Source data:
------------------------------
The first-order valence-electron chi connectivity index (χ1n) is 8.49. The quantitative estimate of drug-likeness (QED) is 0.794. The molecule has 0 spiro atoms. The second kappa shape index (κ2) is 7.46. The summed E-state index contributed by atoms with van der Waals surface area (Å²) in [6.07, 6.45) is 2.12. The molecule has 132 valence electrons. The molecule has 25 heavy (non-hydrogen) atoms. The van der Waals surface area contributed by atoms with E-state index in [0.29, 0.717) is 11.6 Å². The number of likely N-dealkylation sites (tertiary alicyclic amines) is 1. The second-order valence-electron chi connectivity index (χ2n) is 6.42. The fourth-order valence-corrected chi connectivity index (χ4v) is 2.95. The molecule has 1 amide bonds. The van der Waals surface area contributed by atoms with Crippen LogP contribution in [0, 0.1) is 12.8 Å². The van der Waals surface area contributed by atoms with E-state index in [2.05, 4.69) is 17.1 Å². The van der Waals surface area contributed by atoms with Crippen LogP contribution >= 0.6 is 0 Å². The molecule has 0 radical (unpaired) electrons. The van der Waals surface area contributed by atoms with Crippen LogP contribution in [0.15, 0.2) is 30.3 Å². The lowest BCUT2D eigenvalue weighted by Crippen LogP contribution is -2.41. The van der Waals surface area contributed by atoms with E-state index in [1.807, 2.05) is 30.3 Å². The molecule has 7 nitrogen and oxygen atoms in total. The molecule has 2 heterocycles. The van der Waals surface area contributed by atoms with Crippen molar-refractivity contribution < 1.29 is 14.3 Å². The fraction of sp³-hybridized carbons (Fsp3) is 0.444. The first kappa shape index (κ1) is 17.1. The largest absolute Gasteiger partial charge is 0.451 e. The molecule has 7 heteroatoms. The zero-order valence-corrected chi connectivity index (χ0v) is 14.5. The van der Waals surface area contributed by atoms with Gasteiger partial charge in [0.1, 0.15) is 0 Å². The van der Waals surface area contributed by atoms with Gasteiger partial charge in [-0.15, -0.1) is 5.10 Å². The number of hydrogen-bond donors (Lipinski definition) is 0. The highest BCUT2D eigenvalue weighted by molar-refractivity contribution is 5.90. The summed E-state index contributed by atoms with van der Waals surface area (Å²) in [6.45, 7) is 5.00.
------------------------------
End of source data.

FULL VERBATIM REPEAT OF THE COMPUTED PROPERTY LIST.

The first-order valence-electron chi connectivity index (χ1n) is 8.49. The quantitative estimate of drug-likeness (QED) is 0.794. The molecule has 0 spiro atoms. The second kappa shape index (κ2) is 7.46. The summed E-state index contributed by atoms with van der Waals surface area (Å²) in [6.07, 6.45) is 2.12. The molecule has 132 valence electrons. The molecule has 25 heavy (non-hydrogen) atoms. The van der Waals surface area contributed by atoms with E-state index in [0.29, 0.717) is 11.6 Å². The number of likely N-dealkylation sites (tertiary alicyclic amines) is 1. The second-order valence-electron chi connectivity index (χ2n) is 6.42. The fourth-order valence-corrected chi connectivity index (χ4v) is 2.95. The molecule has 1 amide bonds. The van der Waals surface area contributed by atoms with Crippen LogP contribution in [0, 0.1) is 12.8 Å². The van der Waals surface area contributed by atoms with E-state index in [2.05, 4.69) is 17.1 Å². The van der Waals surface area contributed by atoms with Crippen LogP contribution >= 0.6 is 0 Å². The molecule has 0 radical (unpaired) electrons. The van der Waals surface area contributed by atoms with Crippen LogP contribution in [0.15, 0.2) is 30.3 Å². The lowest BCUT2D eigenvalue weighted by Crippen LogP contribution is -2.41. The van der Waals surface area contributed by atoms with E-state index in [1.807, 2.05) is 30.3 Å². The molecule has 7 nitrogen and oxygen atoms in total. The molecule has 2 heterocycles. The van der Waals surface area contributed by atoms with Crippen molar-refractivity contribution < 1.29 is 14.3 Å². The fraction of sp³-hybridized carbons (Fsp3) is 0.444. The first kappa shape index (κ1) is 17.1. The largest absolute Gasteiger partial charge is 0.451 e. The molecule has 7 heteroatoms. The zero-order valence-corrected chi connectivity index (χ0v) is 14.5. The van der Waals surface area contributed by atoms with Gasteiger partial charge in [0.1, 0.15) is 0 Å². The van der Waals surface area contributed by atoms with Gasteiger partial charge in [-0.15, -0.1) is 5.10 Å². The number of hydrogen-bond donors (Lipinski definition) is 0. The highest BCUT2D eigenvalue weighted by molar-refractivity contribution is 5.90. The summed E-state index contributed by atoms with van der Waals surface area (Å²) in [6.45, 7) is 5.00.